Preparing for an emergency outage situation may be one of the most important plans you create as it can save time, money and operation continuity. All it takes is a little time and practice to make sure you’re covered during an electrical outage.
In the previous blog, we detailed the first two steps for implementing an effective emergency response plan – determining the electric load and knowing the ins and outs of your facility. Today, we present two additional steps for developing an emergency power plan.
Step 3: FIND A TRUSTED SUPPLIER
Your rental generator sets are only as reliable as the supplier who backs them. In planning for temporary power, find a rental power supplier that has the equipment you need and the staff qualified to solve your problems and service the machines.
Make an appointment with the supplier to get to know the people you’ll need to rely on during scheduled shutdowns and emergency power outages.
Here are basic questions to ask a potential supplier:
What is the power range(kW/kVA) of your generator set rental fleet?
Can you deliver immediately? If not, how long will it take?
What if I need a generator set in the middle of the night, or during a holiday?
Who supplies the fuel?
How are your rental contracts structured? How flexible are they?
Have you ever rented generator sets to customers in my industry?
What equipment/manpower do I need to provide?
What technical service/support do you offer?
How do I know the rental units are reliable?
What happens if a generator set I rent has problems?
Do you have cables and other equipment I may need?
Can you train my staff to hook up and operate the equipment?
How long will it take to deliver and install?
Can I obtain pre-approved credit so I can avoid delay during an emergency outage?
Can you supply an operator?
Supplier selection criteria should include:
The supplier should have all necessary equipment in stock – generator sets, cables,etc– or be willing to commit to gettingit on demand. Suppliers who do not have the equipment available in the region must have the capability to import it in an emergency.
Service and maintenance
The supplier should be willing to deliver the rental power generator sets and, in some cases, additional equipment including power cable, transformers and more. Suppliers should also train local personnel in the equipment operation or, if necessary, provide staff for operation, service and maintenance.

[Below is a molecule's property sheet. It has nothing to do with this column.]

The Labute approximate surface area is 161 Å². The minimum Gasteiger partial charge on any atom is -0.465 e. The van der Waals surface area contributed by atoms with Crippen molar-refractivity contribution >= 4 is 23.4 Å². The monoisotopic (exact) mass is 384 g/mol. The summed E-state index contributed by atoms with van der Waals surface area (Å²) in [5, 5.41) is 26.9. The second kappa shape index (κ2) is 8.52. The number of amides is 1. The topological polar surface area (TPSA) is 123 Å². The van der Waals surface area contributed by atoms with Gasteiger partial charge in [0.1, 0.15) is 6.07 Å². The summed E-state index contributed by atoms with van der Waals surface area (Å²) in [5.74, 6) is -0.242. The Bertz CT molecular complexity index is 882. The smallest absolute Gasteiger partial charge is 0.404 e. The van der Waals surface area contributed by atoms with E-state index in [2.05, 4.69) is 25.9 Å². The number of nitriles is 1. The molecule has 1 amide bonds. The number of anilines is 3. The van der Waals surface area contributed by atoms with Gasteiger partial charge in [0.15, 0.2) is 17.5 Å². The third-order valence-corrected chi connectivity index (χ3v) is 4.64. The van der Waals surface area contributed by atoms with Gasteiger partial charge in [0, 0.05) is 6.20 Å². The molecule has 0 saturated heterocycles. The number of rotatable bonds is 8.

Since all generators need periodic maintenance and regular fueling, service trucks will need easy access to emergency power units to check fluids and filters and make adjustments as necessary. Your supplier should work with you to anticipate and overcome placement challenges related to maintenance access, blocked passageways and size restrictions.
A model supplier should work with you to determine fueling requirements in advance based on tank capacity.
At a minimum, the supplier should be strategically located toserve you. The ideal supplier will have multiple locations from which to deliver equipment and dispatch support staff.
Longevity in business can be a good indicator of a supplier’s reliability. Suppliers should be willing to discuss their track recordin delivering and installing equipment under tight deadlines, as well as their experience in emergencies. Reputable suppliers will always provide references.
When renting generator sets for emergencies, it is not always possible to secure an absolute guarantee for the availability of theequipment. However, some suppliers offer contracts that providea “right of first acceptance.” In this arrangement, a party pays the supplier a retainer fee for an allocation of specified equipment. In return, the supplier agrees not to release that equipment to another entity without the first party’s consent.
Step 4: IDENTIFY EMERGENCY PERSONNEL AND CONDUCT A DRY RUN:
Prepare a list of key contacts that will be responsible for carrying out your plan in an emergency. Make sure your team members have easy access to the list and update it as necessary. You should also have a plan for redundancy in each of the key contacts with multiple contact numbers.
After you’ve chosen the appropriate emergency equipment and roles have been defined for staff members, try your plan under pressure. These exercises will help ensure that everyone fully understands what to do in an actual power outage.
For more information, visit us online or contact your local Cat® dealer who will happily support you during a possible power outage.
We’d like to hear about your experience with implementing an emergency power plan:
Historically, have you been satisfied with service from suppliers?
How can a rental power supplier help improve your outage planning?
What special delivery arrangement have you made for a rental power solution?